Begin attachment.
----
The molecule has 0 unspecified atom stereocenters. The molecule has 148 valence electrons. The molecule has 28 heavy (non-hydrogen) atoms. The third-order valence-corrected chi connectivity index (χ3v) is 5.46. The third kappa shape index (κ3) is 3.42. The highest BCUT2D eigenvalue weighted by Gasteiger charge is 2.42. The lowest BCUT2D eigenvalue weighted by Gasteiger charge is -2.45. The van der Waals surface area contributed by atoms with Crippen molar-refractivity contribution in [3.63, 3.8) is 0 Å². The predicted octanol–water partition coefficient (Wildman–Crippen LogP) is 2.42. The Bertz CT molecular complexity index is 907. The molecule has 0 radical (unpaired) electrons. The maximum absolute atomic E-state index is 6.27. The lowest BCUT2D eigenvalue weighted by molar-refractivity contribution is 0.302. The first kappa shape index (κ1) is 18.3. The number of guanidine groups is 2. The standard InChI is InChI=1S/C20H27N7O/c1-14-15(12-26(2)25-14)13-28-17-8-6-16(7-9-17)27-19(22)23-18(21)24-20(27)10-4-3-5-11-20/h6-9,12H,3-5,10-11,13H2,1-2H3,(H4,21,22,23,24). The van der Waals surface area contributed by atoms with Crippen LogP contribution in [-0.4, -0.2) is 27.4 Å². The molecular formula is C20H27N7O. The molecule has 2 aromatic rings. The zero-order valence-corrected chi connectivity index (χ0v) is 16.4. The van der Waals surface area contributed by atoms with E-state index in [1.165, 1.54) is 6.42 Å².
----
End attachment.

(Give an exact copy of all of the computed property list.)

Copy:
The molecule has 0 unspecified atom stereocenters. The molecule has 148 valence electrons. The molecule has 28 heavy (non-hydrogen) atoms. The third-order valence-corrected chi connectivity index (χ3v) is 5.46. The third kappa shape index (κ3) is 3.42. The highest BCUT2D eigenvalue weighted by Gasteiger charge is 2.42. The lowest BCUT2D eigenvalue weighted by Gasteiger charge is -2.45. The van der Waals surface area contributed by atoms with Crippen molar-refractivity contribution in [3.63, 3.8) is 0 Å². The predicted octanol–water partition coefficient (Wildman–Crippen LogP) is 2.42. The Bertz CT molecular complexity index is 907. The molecule has 0 radical (unpaired) electrons. The maximum absolute atomic E-state index is 6.27. The lowest BCUT2D eigenvalue weighted by molar-refractivity contribution is 0.302. The first kappa shape index (κ1) is 18.3. The number of guanidine groups is 2. The standard InChI is InChI=1S/C20H27N7O/c1-14-15(12-26(2)25-14)13-28-17-8-6-16(7-9-17)27-19(22)23-18(21)24-20(27)10-4-3-5-11-20/h6-9,12H,3-5,10-11,13H2,1-2H3,(H4,21,22,23,24). The van der Waals surface area contributed by atoms with Crippen LogP contribution in [-0.4, -0.2) is 27.4 Å². The molecular formula is C20H27N7O. The molecule has 2 aromatic rings. The zero-order valence-corrected chi connectivity index (χ0v) is 16.4. The van der Waals surface area contributed by atoms with E-state index in [1.165, 1.54) is 6.42 Å².